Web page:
Q106 – What Is The Real Estate Advantage Of The RIA Model?

Also available as podcast (Episode #106)

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What is the real estate advantage of the RIA model?

Do you own or rent your home? If you own, why is that?  For the tax advantages?  The certainty on not being forced to move?  To build equity?  You probably have the same conversation with your clients, as they ponder buying vs renting.  If you own your home, and advise clients to do the same, why are you not taking your own advice when it comes to the office you use for your practice?  The advantages of owning your office can dramatically impact your long term satisfaction and net worth as an advisor.

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Want to learn even more by better understanding what a transition to the RIA model might look like for your own practice?  I encourage you to schedule a Discovery call, and I’d be happy to begin that conversation with you.

Full Transcript:

What is the real estate advantage of the RIA model? That is today’s question on the Transition To RIA question & answer series. It is episode #106.

Hi, I’m Brad Wales with Transition To RIA where I help you understand everything there is to know about why and how to transition your practice to the RIA model.

If you’re not already there, head to TransitionToRIA.com where you’ll find all the resources I make available to help you better understand the RIA model. This entire series is available in video format, podcast format. I have articles, I have whitepapers. All kinds of things to help you better understand the model.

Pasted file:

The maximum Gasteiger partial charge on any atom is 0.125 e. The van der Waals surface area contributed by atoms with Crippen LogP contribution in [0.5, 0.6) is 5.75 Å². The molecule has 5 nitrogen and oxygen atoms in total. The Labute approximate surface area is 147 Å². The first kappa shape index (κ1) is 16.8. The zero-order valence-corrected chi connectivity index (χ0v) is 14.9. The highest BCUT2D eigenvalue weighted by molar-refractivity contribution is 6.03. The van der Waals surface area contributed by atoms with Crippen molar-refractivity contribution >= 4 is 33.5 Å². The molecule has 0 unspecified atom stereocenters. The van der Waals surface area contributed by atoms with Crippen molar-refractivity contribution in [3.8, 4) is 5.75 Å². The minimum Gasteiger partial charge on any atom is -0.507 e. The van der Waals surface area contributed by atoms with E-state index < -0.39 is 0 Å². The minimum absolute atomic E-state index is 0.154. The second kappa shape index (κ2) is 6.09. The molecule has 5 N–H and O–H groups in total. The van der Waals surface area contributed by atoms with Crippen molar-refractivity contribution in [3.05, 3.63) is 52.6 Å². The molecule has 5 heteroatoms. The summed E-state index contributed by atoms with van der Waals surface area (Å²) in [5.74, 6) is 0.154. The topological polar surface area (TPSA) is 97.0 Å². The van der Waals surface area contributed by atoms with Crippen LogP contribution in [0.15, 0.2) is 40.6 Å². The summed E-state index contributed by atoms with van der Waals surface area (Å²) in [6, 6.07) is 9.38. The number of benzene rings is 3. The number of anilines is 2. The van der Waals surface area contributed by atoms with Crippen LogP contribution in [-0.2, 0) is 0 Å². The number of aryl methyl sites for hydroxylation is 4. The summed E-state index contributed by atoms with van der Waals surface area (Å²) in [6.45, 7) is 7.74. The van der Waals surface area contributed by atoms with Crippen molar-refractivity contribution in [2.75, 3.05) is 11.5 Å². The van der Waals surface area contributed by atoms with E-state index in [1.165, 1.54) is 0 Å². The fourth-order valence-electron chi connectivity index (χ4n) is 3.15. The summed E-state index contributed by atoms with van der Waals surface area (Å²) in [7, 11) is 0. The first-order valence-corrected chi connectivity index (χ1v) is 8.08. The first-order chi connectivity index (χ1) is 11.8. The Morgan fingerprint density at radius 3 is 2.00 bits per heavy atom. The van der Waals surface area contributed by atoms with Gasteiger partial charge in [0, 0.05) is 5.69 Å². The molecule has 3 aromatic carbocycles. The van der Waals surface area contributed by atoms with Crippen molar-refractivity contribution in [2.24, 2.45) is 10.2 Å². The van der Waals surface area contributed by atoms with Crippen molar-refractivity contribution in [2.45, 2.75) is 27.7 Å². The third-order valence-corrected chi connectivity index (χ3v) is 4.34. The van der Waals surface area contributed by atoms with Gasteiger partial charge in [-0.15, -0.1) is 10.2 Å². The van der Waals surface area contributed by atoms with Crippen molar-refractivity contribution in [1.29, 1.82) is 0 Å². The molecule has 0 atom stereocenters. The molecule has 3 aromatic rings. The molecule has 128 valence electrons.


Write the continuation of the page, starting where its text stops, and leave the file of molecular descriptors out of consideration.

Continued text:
Again, TransitionToRIA.com.

On today’s episode, we’re going to talk about the real estate advantage that comes with moving your practice into the RIA model.

You might have listened or watched many of my episodes, and maybe there’s certain things you agree with or don’t agree with that I say, particularly when it comes to comparing the RIA model to the W2 wirehouse model. But even if there is something along the way you might not have agreed with, it is indisputable that today’s topic is more advantageous in the RIA model than it is in the W2 wirehouse model.

This topic applies to almost any independent model in the marketplace. That includes the independent broker dealer model where you are 1099 where you are responsible for your local P&L expenses. And so, it’s not just the RIA model, but it applies in most pathways into the RIA model.

And to be clear, this advice applies to almost any type of service industry. Whether a dentist, an attorney, a CPA, or whatever the case is, today’s topic will still apply. But to be sure, if you are in the W2 wirehouse world and you’re thinking about going to the RIA model, you will want to understand what this advantage is and how it can benefit you.

So specifically, in most pathways into the RIA model, you can own the real estate that you have your office in. Easier said than done, I get that, we’re going to get into the details. But the advantage of being able to get to that point – and it might not be on your initial transition, it might be a phase two – the advantages are significant over the W2 model. That’s what we’re going to talk through here.

Over the balance of your career at a wirehouse, regional W2 firm – for the sake of simplicity, I’m just going to refer to wirehouse firms – over your career working for those firms, you are paying for real estate. That is part of the value your firm is providing you in return for them retaining part of your fees and commissions that you generate, the payout.

You’ve heard me say in several episodes, if you are in the W2 world where you have a payout, you need to calculate the inverse of that payout.